[Victoria Film Festival 2020] Sovereign Soil, A Preview

Screening at the Victoria Film Festival with the director in attendance.

Feb 13 at 5:30 p.m.
The Vic Theatre
808 Douglas St,

Feb 15 at 12:15 p.m.
SilverCity Cinema #3,
3130 Tillicum Rd

If there’s one thing viewers can learn about Sovereign Soil, I firmly believe it’s in the pioneering spirit of those attempting to harvest where agriculture does not come easy. The area around the tiny sub-Arctic town of Dawson City, Yukon is not exactly the easiest land to work in. Some claim it is very rich in nutrients to grow crops in, but to toil hard to find those spots require more than using divining rods and laying a claim. Thankfully, the weather around here is not always cold year-round.

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Come Aboard for Feast! Food+Film June 13-15, 2019

FEAST-Logo-design-website-4-02Feast Food+Film is the Victoria Film Festival‘s love letter to all things culinary and it will be spotlighting the best treats that the Capital Region can offer. This event runs June 13-15, 2019 and the movies featured has Ed endorsing the search for Shangri-La with Himalayan Gold Rush. There’s a reason: variations of this fungus is used in Traditional Chinese Medicine. Does it work? Ed says some of it does, if you can stomach the taste. A lot of manufactured medications work the same way as those harvested in the wilds. The only difference is in purity and concentration, and the belief that it does the body good than the gross out factor of, say, consuming bugs.

The film line-up features five documentaries and one feature film that explores the flavours, stories, and people behind a particular cuisine. The line-up and menus include:

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Ramen Teh, A Movie Review

After seeing the movie Ramen Teh during the 2019 Victoria Film Festival, I left the theatre with a craving for bak kut teh (Meat Bone Tea). This film suggests the broth in this dish and ramen are similar, though, with the former, more herbs are used. It soothes the soul, and as this film suggests perhaps also help mend fences.

With this movie, it not only offers a lesson in the origins of this noodle dish but also explores the foodie scene in Singapore. The story looks at how Masato (Takumi Saito) seeks to reconnect with a part of the family he’s almost forgotten. When his Japanese father Kazuo (Tsuyoshi Ihara) passes away, he cannot quite continue to run the family ramen shop soon. There are bitter memories, mostly in how distant otōsan has become over the years. No reason is given right away, but it’s quickly revealed he’s never recovered from the loss of his beautiful wife, Mei Lian (Beatrice Chien). Since that departure, he’s become emotionally distant and a complete workaholic.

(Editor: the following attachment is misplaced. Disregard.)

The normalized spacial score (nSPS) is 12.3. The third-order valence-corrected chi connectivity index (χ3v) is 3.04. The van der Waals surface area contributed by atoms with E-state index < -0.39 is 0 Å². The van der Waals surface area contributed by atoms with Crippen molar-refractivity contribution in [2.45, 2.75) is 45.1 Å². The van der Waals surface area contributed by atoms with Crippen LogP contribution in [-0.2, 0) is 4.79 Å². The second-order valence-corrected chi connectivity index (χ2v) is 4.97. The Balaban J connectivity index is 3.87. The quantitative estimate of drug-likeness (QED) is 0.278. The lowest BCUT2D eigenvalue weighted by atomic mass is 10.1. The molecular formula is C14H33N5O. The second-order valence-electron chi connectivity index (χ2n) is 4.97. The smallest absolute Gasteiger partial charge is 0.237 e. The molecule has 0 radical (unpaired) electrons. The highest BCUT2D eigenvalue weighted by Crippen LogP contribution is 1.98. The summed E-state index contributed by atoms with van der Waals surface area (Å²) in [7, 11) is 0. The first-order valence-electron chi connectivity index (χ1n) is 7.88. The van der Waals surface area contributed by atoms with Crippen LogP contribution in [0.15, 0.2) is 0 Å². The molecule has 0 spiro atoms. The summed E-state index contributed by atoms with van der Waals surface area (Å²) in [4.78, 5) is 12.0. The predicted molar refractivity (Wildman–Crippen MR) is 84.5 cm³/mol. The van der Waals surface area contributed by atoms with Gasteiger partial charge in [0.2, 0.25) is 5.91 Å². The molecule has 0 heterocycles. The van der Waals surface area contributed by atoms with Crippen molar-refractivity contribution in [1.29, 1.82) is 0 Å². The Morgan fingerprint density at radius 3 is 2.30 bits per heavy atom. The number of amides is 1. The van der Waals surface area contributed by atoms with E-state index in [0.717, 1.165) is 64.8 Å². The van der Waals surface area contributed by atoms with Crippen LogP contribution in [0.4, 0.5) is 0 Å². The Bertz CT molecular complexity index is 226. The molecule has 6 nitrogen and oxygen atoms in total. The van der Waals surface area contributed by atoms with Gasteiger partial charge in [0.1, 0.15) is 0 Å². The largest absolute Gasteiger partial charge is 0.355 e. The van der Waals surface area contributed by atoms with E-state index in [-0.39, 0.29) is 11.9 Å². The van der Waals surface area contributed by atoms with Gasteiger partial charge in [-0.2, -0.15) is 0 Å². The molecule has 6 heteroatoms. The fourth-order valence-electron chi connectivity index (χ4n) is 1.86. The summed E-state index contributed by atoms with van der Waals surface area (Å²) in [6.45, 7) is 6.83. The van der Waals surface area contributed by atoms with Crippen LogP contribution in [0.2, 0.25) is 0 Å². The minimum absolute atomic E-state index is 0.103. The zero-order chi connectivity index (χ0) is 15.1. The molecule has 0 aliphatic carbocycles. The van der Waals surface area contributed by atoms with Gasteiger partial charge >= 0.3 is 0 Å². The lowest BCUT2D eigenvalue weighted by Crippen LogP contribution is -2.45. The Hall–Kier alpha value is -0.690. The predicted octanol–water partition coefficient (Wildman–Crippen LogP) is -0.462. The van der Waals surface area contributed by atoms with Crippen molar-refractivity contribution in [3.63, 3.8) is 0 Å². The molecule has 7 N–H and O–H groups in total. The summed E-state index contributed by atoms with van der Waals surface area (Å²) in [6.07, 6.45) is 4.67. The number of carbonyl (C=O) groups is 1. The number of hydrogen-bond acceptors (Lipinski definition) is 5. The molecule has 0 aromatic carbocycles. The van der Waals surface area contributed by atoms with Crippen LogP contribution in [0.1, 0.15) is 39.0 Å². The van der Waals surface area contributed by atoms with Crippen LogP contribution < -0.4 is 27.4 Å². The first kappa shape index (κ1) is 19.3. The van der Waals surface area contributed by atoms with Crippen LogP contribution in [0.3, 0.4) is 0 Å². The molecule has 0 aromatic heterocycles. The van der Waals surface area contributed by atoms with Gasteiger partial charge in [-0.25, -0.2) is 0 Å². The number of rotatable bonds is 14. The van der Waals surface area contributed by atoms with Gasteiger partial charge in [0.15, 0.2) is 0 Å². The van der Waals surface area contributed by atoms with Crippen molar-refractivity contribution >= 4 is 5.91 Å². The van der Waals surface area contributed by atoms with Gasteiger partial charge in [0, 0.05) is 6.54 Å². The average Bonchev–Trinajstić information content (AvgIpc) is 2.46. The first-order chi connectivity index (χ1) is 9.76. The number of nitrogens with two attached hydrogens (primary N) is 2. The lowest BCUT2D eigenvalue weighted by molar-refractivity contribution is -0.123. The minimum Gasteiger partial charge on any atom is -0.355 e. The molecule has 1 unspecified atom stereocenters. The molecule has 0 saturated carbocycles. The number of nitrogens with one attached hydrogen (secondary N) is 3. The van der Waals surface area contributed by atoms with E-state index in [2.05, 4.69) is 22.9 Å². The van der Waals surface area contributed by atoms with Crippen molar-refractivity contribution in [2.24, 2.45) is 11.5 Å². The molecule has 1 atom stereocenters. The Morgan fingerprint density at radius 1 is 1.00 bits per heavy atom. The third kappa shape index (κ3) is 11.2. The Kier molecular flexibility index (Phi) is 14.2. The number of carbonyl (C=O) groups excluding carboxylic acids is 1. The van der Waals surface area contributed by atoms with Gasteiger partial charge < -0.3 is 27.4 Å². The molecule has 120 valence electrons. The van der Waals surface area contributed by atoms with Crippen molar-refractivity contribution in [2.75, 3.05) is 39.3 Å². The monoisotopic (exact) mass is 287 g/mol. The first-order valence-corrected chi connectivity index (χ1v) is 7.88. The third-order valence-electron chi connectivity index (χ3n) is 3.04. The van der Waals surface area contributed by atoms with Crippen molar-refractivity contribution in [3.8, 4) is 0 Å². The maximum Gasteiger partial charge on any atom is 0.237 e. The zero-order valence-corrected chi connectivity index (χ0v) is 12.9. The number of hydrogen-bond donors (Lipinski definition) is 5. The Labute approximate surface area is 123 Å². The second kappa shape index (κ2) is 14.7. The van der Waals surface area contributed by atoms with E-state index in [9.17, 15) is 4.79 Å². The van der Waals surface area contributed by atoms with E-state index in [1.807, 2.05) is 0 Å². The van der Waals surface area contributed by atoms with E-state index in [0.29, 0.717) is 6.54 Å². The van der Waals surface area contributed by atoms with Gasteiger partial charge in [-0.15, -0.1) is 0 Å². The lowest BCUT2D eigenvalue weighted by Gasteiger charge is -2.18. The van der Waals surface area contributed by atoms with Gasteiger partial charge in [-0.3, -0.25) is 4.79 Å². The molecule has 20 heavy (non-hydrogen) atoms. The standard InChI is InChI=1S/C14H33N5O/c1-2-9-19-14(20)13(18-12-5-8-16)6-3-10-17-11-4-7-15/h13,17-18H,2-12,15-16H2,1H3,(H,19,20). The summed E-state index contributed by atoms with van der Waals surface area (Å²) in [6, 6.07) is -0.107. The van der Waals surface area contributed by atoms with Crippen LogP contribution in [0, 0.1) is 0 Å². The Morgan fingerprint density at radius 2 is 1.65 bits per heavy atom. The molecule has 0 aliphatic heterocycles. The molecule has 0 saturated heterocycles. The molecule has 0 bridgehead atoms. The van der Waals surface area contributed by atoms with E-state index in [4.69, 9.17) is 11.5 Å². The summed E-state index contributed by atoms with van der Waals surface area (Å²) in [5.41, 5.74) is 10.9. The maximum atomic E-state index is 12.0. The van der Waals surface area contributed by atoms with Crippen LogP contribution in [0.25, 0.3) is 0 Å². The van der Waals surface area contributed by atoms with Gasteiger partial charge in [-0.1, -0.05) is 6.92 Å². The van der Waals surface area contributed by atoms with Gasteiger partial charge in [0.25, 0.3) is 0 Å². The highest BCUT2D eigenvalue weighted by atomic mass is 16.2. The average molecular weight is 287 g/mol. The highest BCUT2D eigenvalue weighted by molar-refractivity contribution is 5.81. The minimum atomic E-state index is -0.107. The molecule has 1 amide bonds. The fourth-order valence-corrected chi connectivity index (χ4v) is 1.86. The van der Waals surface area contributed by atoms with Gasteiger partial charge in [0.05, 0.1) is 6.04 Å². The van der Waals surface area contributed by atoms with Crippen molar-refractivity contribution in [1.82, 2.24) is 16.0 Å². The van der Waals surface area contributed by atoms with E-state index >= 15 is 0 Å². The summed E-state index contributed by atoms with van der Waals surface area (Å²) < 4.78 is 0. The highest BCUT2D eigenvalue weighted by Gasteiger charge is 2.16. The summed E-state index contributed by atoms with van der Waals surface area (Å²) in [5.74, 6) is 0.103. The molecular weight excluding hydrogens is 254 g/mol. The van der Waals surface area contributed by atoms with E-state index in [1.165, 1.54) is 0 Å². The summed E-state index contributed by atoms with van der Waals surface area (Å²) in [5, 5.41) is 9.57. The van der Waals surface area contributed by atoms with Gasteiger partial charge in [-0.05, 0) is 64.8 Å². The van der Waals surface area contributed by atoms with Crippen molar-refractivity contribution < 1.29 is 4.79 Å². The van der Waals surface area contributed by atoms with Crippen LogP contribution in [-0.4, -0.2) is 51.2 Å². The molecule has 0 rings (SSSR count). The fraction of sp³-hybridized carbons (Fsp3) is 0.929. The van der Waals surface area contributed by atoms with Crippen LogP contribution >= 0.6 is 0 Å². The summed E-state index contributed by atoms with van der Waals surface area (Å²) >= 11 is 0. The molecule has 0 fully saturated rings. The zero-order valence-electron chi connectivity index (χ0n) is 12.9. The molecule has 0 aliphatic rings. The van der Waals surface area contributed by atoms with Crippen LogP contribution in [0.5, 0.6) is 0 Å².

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Ramen Teh to Play at the Victoria Film Festival

Playing at the
Victoria Film Festival
Victoria, British Columbia

Feb 1 to 10th

Tue | Feb 5 | 9:00 PM | SilverCity #3
Thur | Feb 7 | 6:15 PM | SilverCity #3

Back in 2011, I saw Chef of the South Polar (review link) at the Victoria Film Festival (VFF), and I learned a good noodle consists of a lot more than the love put into kneading the dough and creating the strands. Kansui is one part sodium bicarbonate and many other parts other trace minerals. To put them together in perfect harmony is part of many an Asian culture.

This year marks this event’s 25th anniversary (Taking place from Feb 1 to 10) and Ramen Shop (Ramen Teh) will continue to teach me something new in terms of how to celebrate life and food. Life lessons are often part of the theme in these movies, and I’m looking forward to what this year’s crop of films will offer.

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All You Can Eat Buddha, A Movie Review

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  • Spoiler Alert

The 2018 Victoria Film Festival is in full swing and every year, there’s at least one foodie themed piece of cinema for me to look at. This year’s offering is a very curiously named, All You Can Eat, Buddha. Writer / Director Ian Lagarde makes his feature-length debut with this work. According to actor Silvio Arriola who plays Valentino, the manager of the Cuban resort El Palacio — this story was conceived when this filmmaker was vacationing in Mexico, observing life around the resort he was at and having a particular Vedic text on hand to read.

The significance of what food represents to Mike (played to great stoic effect by Ludovic Berthillot) is not what this film is about. This protagonist is often juxtaposed to the backdrop of the sea, giving him a godlike presence, and suggesting he is on a spiritual retreat. The few picturesque moments of exquisite buffets are used to a lesser effect. To understand what both mean requires a second and third helping — a viewing, that is.

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[VFF’17] Theatre of Life Gives Hope to the Less Fortunate

theatre-of-life_pub207-5x7_5_7220dpi20accPlays Feb 10, 6:15pm
at Silvercity Tillicum

Feb 11, 6:30pm
at The Vic Theatre
Victoria, BC

Feeding the planet and the less fortunate anywhere is potentially difficult. To explore this situation is the documentary Theatre of Life, which is playing during this year’s Victoria Film Festival. This movie shows the task in a small-scale is doable, but it takes a concentrated effort to make it work and a continued commitment to make a difference. Chef Massimo Bottura deserves praise for taking the surplus and expired food meant for the 2015 Milan Expo’s many concession and diner operations and prepare simple original meals at the Refettorio Ambrosiano. This food kitchen still operates, and it does more than to feed the lower-class; it gives them a sense of community.

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